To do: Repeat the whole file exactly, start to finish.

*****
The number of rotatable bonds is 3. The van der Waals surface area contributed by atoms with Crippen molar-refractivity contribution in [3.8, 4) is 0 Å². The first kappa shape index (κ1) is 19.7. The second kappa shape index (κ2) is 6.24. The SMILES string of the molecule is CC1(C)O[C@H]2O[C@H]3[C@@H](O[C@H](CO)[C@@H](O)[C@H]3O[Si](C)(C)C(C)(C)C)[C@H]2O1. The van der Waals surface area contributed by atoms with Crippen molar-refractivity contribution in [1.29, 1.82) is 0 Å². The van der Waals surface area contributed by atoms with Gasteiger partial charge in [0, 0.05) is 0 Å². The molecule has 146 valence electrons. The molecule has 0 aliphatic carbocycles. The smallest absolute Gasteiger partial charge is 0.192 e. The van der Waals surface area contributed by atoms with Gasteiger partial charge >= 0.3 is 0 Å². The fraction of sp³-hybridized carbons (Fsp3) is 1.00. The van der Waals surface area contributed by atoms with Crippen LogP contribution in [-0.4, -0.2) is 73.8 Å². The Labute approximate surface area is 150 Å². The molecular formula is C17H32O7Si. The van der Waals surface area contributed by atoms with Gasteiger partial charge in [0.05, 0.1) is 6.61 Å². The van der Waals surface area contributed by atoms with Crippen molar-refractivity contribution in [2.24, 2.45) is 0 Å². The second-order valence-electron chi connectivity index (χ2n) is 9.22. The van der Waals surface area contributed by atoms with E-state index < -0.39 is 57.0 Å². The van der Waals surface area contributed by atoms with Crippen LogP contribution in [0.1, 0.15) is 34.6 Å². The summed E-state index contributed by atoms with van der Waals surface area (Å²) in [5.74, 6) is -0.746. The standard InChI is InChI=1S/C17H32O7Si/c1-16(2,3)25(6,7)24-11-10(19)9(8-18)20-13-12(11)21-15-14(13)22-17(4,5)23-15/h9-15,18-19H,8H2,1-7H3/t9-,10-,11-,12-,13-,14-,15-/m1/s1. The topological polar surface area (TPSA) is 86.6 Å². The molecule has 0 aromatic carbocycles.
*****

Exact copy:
The number of rotatable bonds is 3. The van der Waals surface area contributed by atoms with Crippen molar-refractivity contribution in [3.8, 4) is 0 Å². The first kappa shape index (κ1) is 19.7. The second kappa shape index (κ2) is 6.24. The SMILES string of the molecule is CC1(C)O[C@H]2O[C@H]3[C@@H](O[C@H](CO)[C@@H](O)[C@H]3O[Si](C)(C)C(C)(C)C)[C@H]2O1. The van der Waals surface area contributed by atoms with Crippen molar-refractivity contribution in [1.29, 1.82) is 0 Å². The van der Waals surface area contributed by atoms with Gasteiger partial charge in [0, 0.05) is 0 Å². The molecule has 146 valence electrons. The molecule has 0 aliphatic carbocycles. The smallest absolute Gasteiger partial charge is 0.192 e. The van der Waals surface area contributed by atoms with Gasteiger partial charge >= 0.3 is 0 Å². The fraction of sp³-hybridized carbons (Fsp3) is 1.00. The van der Waals surface area contributed by atoms with Crippen LogP contribution in [-0.4, -0.2) is 73.8 Å². The Labute approximate surface area is 150 Å². The molecular formula is C17H32O7Si. The van der Waals surface area contributed by atoms with Gasteiger partial charge in [0.05, 0.1) is 6.61 Å². The van der Waals surface area contributed by atoms with Crippen molar-refractivity contribution in [2.24, 2.45) is 0 Å². The second-order valence-electron chi connectivity index (χ2n) is 9.22. The van der Waals surface area contributed by atoms with E-state index < -0.39 is 57.0 Å². The van der Waals surface area contributed by atoms with Crippen LogP contribution in [0.1, 0.15) is 34.6 Å². The summed E-state index contributed by atoms with van der Waals surface area (Å²) in [5.74, 6) is -0.746. The standard InChI is InChI=1S/C17H32O7Si/c1-16(2,3)25(6,7)24-11-10(19)9(8-18)20-13-12(11)21-15-14(13)22-17(4,5)23-15/h9-15,18-19H,8H2,1-7H3/t9-,10-,11-,12-,13-,14-,15-/m1/s1. The topological polar surface area (TPSA) is 86.6 Å². The molecule has 0 aromatic carbocycles.